metal wire, as well as the sections of chain. It is completely operational
and can be raised, lowered or removed. It is a very complex molding, but
test fitting indicates that with care, it will do what DML says it will.
Speaking of test fitting, I cleaned up and assembled several of the main
components in preparation for this review and here’s what I have
found. There are a couple of small problems due to the complexity of the
kit’s rear end. For instance, there is no positive locating tab
to aid the modeler in precisely aligning the rear plate (B24) with the
upper hull rear edges (A1). This in itself would not be a big problem
except for the fact that the lower hull on my sample was warped (actually
slightly twisted). These two factors will make a precise fit a bit of
a challenge for the modeler. Another glitch concerns flash in one of the
openings for a periscope in the driver’s hatch. It is actually not
flash, but nearly solid plastic. Cleaning it up will be a chore, especially
if the modeler wishes to maintain the integrity of the details around
the opening. Other parts such as the separate plate for the upper engine
deck (B26) will require careful clean-up of its edges in order to properly
fit. Likewise the circular plate upon which is situated the commander’s
cupola will need some careful clean-up in order to fit snugly over the
turret ring opening. The main arms for the mine rollers (C11, 12, 13 &
14) will need attention where they join because they have some complex
angles and curves. You can’t just
slap them together! The central
“dog-bone” comes in four parts (D16), which will require extra
care in assembly in order to get rid of the seams and not damage the dimples
on the surface. The two lids for the tool lockers (G13 & 14) have
their handles molded in place. These should be replaced with resin after-market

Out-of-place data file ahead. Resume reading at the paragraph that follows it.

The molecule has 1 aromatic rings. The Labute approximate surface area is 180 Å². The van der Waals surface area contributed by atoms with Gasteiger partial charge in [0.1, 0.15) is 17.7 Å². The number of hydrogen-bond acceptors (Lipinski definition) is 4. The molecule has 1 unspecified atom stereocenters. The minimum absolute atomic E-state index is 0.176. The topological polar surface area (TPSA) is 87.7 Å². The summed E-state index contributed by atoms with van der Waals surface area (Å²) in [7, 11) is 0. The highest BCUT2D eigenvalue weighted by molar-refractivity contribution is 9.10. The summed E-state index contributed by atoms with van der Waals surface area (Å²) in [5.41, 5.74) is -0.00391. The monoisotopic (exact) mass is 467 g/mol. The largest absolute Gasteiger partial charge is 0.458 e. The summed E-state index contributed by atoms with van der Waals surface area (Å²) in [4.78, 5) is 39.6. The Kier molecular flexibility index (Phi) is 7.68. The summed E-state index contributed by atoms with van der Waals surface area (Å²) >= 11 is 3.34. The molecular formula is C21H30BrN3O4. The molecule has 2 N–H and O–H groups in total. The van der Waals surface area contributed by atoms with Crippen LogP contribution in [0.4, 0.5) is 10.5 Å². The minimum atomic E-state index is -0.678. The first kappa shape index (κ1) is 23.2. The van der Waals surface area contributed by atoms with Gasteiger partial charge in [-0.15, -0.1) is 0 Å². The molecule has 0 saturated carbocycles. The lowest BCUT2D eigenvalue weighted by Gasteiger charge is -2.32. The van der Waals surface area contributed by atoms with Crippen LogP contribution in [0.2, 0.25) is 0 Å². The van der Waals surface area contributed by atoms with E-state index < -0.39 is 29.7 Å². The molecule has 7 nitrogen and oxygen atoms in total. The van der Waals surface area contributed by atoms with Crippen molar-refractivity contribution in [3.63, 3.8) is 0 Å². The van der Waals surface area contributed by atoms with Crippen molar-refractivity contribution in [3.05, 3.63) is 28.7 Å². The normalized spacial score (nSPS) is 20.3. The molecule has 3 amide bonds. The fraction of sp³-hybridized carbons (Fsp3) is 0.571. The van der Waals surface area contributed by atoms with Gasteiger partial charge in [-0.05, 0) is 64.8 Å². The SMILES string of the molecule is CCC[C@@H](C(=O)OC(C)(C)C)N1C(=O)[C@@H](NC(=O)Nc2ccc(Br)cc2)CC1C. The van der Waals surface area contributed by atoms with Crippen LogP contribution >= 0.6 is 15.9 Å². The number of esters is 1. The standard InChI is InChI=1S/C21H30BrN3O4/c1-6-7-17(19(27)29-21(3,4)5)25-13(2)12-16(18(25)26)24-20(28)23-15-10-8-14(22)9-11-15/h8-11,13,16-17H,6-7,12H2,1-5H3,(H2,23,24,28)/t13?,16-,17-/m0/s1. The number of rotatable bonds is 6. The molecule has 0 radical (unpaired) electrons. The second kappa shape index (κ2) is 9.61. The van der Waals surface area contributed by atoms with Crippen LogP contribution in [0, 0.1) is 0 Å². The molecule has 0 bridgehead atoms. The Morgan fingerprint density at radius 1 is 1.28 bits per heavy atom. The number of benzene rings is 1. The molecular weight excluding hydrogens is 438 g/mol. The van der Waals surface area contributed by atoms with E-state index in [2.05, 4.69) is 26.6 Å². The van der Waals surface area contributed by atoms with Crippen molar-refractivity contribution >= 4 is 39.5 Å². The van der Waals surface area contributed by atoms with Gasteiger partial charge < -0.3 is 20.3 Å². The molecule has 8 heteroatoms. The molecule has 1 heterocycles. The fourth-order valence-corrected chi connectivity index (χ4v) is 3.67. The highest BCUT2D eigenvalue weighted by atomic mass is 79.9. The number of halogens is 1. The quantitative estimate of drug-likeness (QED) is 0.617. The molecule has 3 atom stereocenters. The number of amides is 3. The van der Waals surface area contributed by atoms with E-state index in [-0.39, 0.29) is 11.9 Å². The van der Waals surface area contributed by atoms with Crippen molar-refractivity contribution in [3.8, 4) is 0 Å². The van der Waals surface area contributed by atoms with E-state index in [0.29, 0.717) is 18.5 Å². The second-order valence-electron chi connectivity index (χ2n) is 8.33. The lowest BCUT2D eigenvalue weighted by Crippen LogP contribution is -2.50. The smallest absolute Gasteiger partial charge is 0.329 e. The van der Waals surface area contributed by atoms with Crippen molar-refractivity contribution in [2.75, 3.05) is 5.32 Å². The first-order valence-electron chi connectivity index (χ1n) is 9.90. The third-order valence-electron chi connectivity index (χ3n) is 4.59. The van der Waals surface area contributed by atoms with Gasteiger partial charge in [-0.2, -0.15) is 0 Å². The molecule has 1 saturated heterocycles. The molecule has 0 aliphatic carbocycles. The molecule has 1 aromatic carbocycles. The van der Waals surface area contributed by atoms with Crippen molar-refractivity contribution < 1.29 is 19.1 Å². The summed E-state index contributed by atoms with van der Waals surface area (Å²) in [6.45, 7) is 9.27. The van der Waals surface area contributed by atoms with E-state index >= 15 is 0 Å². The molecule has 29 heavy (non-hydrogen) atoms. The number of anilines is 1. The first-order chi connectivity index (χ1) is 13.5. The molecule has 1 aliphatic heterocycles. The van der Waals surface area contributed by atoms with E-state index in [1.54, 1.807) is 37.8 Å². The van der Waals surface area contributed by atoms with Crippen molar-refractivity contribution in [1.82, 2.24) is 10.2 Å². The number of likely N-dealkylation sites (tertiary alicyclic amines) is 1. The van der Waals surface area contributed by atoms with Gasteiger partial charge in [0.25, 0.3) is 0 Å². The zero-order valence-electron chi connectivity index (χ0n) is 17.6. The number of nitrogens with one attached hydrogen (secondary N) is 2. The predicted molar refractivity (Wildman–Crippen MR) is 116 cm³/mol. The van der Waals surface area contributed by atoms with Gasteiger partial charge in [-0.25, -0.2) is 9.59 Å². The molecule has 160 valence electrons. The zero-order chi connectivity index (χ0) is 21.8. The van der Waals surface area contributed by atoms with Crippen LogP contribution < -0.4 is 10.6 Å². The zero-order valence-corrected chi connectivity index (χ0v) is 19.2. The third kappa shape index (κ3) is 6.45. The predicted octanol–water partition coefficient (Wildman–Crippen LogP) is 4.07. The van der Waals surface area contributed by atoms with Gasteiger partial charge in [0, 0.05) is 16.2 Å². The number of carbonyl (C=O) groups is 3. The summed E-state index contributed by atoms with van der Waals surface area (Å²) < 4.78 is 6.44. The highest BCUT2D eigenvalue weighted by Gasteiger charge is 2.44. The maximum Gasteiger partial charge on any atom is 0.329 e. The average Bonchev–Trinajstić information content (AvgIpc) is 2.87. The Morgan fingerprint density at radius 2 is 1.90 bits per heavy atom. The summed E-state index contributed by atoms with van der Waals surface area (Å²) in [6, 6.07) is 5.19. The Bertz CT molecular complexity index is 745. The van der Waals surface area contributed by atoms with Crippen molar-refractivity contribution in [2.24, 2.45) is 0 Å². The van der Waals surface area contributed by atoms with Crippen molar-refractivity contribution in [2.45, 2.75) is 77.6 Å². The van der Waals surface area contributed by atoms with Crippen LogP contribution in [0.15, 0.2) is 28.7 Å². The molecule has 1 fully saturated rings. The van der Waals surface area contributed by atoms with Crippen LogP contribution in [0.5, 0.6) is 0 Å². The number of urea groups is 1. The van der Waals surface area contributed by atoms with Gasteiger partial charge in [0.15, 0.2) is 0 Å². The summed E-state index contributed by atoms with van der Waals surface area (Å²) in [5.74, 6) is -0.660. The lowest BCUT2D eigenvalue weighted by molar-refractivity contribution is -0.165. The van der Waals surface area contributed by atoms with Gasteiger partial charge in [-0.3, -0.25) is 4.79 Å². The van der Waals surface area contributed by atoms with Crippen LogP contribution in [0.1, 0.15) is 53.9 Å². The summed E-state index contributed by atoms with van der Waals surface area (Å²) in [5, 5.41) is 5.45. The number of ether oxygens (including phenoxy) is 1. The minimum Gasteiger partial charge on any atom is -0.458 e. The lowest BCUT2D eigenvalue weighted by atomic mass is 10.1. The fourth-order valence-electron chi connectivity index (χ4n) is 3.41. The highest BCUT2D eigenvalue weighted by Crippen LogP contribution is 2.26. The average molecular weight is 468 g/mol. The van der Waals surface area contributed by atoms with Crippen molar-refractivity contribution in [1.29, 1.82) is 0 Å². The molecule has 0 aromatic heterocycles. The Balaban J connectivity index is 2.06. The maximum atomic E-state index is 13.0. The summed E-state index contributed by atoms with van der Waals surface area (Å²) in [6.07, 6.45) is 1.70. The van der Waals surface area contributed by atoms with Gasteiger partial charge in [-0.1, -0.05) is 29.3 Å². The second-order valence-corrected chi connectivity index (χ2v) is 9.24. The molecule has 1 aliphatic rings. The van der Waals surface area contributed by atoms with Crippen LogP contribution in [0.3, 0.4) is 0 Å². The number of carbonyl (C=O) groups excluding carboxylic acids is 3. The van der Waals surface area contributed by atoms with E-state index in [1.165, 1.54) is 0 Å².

offerings. The individual-link tracks each have two knock-out pins that
need cleaning, as well as a single sprue point to remove and clean up.
They fit together quite well using friction, but should be fixed with
cement after being fitted to the tank.
The instructions are in the conventional line-drawing style we have come
to expect from this manufacturer. They are clear, but in some cases “busy”,
so care must be exercised by the modeler. I especially appreciated the
plan view of the hull for the placement of the photo-etched weather strips
and bolts, although I’d replace the latter items with styrene bolts.
Also very convenient was the call-out of the proper number of tracks for
each side of the model; they differ due to the staggered positions of
the suspension arms. The decal schemes accurately cover all four of the
vehicles in service, including two in Germany and one each in Kosovo and
Iraq. In that respect, DML’s sister group, Concord Publications
has a very fine reference book, “Assault”, Volume 8, with
a pair of very useful color photo reference articles by this kit’s
technical advisor, Ralph Zwilling. See this site for a review of the book’s
contents. The decals themselves (from Italy’s Cartograf) are cleanly
printed, are in perfect register and feature excellent color saturation.
Color notes are keyed to Gunze and Testors’ Model Master paints.
This kit offers the possibility for a back-date to a “slick”
M1 by using the proper turret from the original Tamiya kit, or an IP M1
by using a highly-modified turret from the Academy kit. I suppose what
is most exciting about this kit is that DML has also announced forthcoming
M1A1 AIM and M1A2 SEP kits, both based on this new tooling. I can’t
Reviewer’s note: It must be noted that as of May, 2005, I am working
with a DML subsidiary, Concord Publications, on several forthcoming books.
Nevertheless, I will continue to strive to maintain my integrity as a
DML kits are available from retail and mail order shops. For details
see their web site at: www.dragonmodelsltd.com.